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Building long-term drought resilience

Calgary is prone to drought. How we adapt is key.

Calgary has a dry climate, and because of our proximity to the mountains, we can experience unpredictable swings in the weather from heavy rains leading to floods to many months of dry temperatures and little rain leading to droughts.

We are fortunate to have two mountain-fed rivers flowing into Calgary, but in the future, our rivers and water supply will face pressures from:

  • a growing population,
  • limits on how much water we can draw from the river, and
  • the effects of a changing climate where droughts will be more common.

Building resilience to drought today means Calgary will be better prepared for climate change and be able to protect the rivers we all rely on.

As a drought-resilient city, Calgary, along with its people, ecosystems, and businesses, is prepared to withstand, recover from, and adapt to the impacts of drought.

Calgary’s Drought Resilience Plan

In the face of increasing drought risk due to climate change, The City is committed to working toward a drought-resilient city for all Calgarians.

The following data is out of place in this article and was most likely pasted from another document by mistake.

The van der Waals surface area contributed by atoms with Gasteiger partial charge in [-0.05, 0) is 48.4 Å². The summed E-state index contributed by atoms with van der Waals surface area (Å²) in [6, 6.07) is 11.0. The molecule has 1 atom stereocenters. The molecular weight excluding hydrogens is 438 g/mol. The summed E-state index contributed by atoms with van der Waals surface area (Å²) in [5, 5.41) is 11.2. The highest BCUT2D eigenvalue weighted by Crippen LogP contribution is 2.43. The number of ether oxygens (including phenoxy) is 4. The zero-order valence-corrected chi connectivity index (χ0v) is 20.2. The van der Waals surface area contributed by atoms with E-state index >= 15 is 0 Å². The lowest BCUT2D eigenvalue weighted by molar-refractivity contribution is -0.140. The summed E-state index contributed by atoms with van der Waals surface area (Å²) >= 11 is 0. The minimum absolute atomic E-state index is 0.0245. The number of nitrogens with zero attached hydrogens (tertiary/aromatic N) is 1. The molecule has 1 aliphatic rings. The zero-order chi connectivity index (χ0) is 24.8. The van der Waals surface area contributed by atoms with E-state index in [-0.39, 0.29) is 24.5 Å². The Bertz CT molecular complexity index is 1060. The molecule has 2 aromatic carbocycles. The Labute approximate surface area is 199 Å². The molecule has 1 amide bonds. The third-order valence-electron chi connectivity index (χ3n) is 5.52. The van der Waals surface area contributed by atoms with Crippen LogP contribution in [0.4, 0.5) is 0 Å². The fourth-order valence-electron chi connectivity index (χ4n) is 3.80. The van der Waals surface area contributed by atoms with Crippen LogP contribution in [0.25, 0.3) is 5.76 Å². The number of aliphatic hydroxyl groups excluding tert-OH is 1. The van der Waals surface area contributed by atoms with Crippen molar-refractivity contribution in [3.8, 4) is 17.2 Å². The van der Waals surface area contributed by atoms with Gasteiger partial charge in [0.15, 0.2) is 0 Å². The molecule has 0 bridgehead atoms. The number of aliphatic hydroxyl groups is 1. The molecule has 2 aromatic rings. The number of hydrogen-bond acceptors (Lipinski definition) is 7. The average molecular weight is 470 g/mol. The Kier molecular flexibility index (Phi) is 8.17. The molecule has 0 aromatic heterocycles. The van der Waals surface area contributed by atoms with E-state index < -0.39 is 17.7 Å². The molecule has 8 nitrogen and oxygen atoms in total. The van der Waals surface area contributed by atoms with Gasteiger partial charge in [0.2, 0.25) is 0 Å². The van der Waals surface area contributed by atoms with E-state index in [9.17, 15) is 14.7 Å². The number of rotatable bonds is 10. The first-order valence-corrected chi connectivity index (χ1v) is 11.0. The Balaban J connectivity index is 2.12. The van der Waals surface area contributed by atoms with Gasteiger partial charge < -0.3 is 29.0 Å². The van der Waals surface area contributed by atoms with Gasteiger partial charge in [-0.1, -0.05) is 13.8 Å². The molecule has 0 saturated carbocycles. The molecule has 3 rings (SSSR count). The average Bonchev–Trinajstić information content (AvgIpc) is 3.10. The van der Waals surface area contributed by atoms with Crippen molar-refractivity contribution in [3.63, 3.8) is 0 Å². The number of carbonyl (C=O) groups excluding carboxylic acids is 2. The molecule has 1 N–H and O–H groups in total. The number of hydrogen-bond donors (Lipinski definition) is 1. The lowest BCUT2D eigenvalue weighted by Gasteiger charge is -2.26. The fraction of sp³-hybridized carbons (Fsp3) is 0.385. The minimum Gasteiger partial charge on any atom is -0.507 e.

Drought resilience means that people, ecosystems, and businesses are prepared to withstand and recover from the impacts of prolonged periods of dry conditions and water shortages. 

The Drought Resilience Plan sets the long-term direction for proactive drought resilience measures and identifies the key actions we need to take now to adapt to the hazard of drought. 


  • Reduced water demand

  • Protected water supply

  • Drought preparedness

  • Healthy landscapes

  • Strong relationships

These goals are premised on the guiding principles of climate resilience, water stewardship, equity & inclusion and innovation.

The impacts of drought

Some impacts, like reduced water for drinking and irrigation, are more obvious. Others are harder to see but still leave profound and lasting effects.

The following ‘impacts’ highlight the breadth of issues caused by drought and the ways drought can increase the risk of other hazards, including floods, heatwaves, and wildfires.

Water supply impacts

Drought reduces the water available to provide for Calgary’s core infrastructure: clean water for drinking, firefighting, irrigation, and industry. It can lead to:

  • impacts on water treatment & supply,
  • restrictions on water use,
  • reduced quality of green space in urban areas, and
  • interruptions to community services.

Ecological impacts

Drought reduces the water available for natural spaces and ecosystems to thrive. This can mean: